Himanshu: Yes all this is around Naperville area.
Josh: You don’t live in Chicago right?
Himanshu: I don’t I travel there almost every other week. My daughters they learn dance so we travel there for that every other there.
Brandon: Your first deal was that one condo. What was your second deal then?
Himanshu: The second deal as I said I was already looking for multifamily apartments. I bought a second one which was a 20 unit building, these are not a building I would say this is on one street. They have these 10 duplexes so that’s what I bought in my second deal.
Brandon: That’s a big jump for a second deal.
Himanshu: I wanted to start with that it’s just that the first thing happened before.
Josh: He’s a bold man.
Himanshu: I almost put in 2 years in going through all these and I was sold on the concept of multifamily. I was sold on the concept of the economies of scale that comes with a multifamily. I just wanted to start there I just didn’t want to start at 2 or 4 because knowing that the ultimate aim is to get into multifamily so I just wanted to start at that.
Josh: So when you bought the 10 duplexes you bought them as some kind of package correct?
Josh: So you didn’t finance that through conventional financing I’m assuming.
Himanshu: This was like a commercial home.
Josh: What do the numbers look like on that property of you remember?
Himanshu: At that point it was listed for $900 and then it capped it for somewhere around $800 - $900 on that. So I paid around $840 for that.
Brandon: So how did you end up finding this you said commercial? Did you put a large down payment down or how did that work?
Himanshu: I think what helped me mostly was that I already was running a business for the last 10 years, the IT business. So that kind of helped me because that way I could show it to them because from a manager’s perspective I can manage it, I can run it. Though I didn’t have any background on the real estate sites so I did put 20% down at that point.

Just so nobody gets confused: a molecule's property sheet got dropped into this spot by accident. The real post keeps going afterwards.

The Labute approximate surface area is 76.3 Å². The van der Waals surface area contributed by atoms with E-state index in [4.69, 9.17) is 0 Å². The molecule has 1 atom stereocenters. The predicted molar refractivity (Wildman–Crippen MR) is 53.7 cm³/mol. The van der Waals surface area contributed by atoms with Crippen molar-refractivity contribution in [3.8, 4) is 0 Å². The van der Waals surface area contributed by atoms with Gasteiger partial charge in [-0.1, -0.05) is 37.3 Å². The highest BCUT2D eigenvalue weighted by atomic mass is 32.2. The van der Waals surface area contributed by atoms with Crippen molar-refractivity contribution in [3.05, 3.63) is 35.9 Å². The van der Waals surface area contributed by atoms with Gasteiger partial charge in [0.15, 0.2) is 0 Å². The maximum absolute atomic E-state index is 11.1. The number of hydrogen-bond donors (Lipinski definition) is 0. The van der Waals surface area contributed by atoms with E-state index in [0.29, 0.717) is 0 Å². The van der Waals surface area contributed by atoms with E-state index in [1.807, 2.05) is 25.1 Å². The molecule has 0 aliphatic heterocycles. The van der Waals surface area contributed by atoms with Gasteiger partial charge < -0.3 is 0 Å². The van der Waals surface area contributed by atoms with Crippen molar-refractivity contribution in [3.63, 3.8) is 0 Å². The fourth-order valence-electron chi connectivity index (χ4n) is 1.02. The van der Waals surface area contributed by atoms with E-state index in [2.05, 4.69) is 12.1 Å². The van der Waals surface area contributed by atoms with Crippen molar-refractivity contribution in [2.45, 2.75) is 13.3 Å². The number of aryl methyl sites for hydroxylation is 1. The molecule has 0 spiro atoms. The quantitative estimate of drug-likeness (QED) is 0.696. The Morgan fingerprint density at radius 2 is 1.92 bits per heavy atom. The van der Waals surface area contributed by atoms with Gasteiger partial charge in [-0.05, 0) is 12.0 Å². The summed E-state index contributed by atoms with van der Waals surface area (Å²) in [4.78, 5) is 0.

Brandon: You bought the 10 duplexes, I have a question about that. Can you subdivide eventually up and sell all the duplexes off separately? Or are they a package no matter what?
Himanshu: I can I think that was one of the reasons why I went for it because that was my set strategy in case if something goes wrong. Then I have an option I can sell them individually too. I think that was the reason why I liked it because these being 10 duplexes rather than being one building with 20 units. Because the selling process at times could be, so.
Brandon: I read a book, I wish I remembered what it was called it was one of my real estate books that I’ve read. But the guy did that strategy I think he bought like 20 or 30 duplexes all in one area. And their plan was to sell each one off to owner occupants. If you’re financing a 2 or 3 or 4 unit property it finances just like a single family. So you can buy with commercial and eventually sell them all off with some financing issues. I think that’s really, really smart, it’s the wholesale concept. Buy wholesale, sell retail.
Josh: What are the duplexes worth on their own? Are they worth what you paid or are they worth a little bit more? Can you sell my retail for more than you paid?
Himanshu: I think yes you could because I probably paid lower than what you could pay if you were to sell them individually. So definitely yes and I think that was one of the reasons why I took the approach. Again I think I’m going back, I was more worried about the exit strategy than the buying in. Because I want to make sure that going out I have a way out. So that was one of the reasons. If you want to do a condo conversion, you want to do something like that you could.